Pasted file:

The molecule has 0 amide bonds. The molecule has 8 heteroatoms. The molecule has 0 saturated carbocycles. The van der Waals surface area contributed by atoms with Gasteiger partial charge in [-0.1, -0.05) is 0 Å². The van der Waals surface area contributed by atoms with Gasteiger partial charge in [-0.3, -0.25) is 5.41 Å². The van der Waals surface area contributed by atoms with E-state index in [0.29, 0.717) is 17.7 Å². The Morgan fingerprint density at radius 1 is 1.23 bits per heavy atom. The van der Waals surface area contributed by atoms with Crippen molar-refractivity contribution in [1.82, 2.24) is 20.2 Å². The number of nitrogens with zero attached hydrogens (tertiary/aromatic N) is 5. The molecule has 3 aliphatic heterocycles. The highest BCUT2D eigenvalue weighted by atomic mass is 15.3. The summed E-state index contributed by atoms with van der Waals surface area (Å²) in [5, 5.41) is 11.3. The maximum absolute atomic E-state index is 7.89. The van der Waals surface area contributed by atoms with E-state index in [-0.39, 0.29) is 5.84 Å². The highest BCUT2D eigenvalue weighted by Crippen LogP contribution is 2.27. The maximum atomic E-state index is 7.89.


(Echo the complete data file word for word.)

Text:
The molecule has 0 amide bonds. The molecule has 8 heteroatoms. The molecule has 0 saturated carbocycles. The van der Waals surface area contributed by atoms with Gasteiger partial charge in [-0.1, -0.05) is 0 Å². The van der Waals surface area contributed by atoms with Gasteiger partial charge in [-0.3, -0.25) is 5.41 Å². The van der Waals surface area contributed by atoms with E-state index in [0.29, 0.717) is 17.7 Å². The Morgan fingerprint density at radius 1 is 1.23 bits per heavy atom. The van der Waals surface area contributed by atoms with Crippen molar-refractivity contribution in [1.82, 2.24) is 20.2 Å². The number of nitrogens with zero attached hydrogens (tertiary/aromatic N) is 5. The molecule has 3 aliphatic heterocycles. The highest BCUT2D eigenvalue weighted by atomic mass is 15.3. The summed E-state index contributed by atoms with van der Waals surface area (Å²) in [5, 5.41) is 11.3. The maximum absolute atomic E-state index is 7.89. The van der Waals surface area contributed by atoms with E-state index in [-0.39, 0.29) is 5.84 Å². The highest BCUT2D eigenvalue weighted by Crippen LogP contribution is 2.27. The maximum atomic E-state index is 7.89.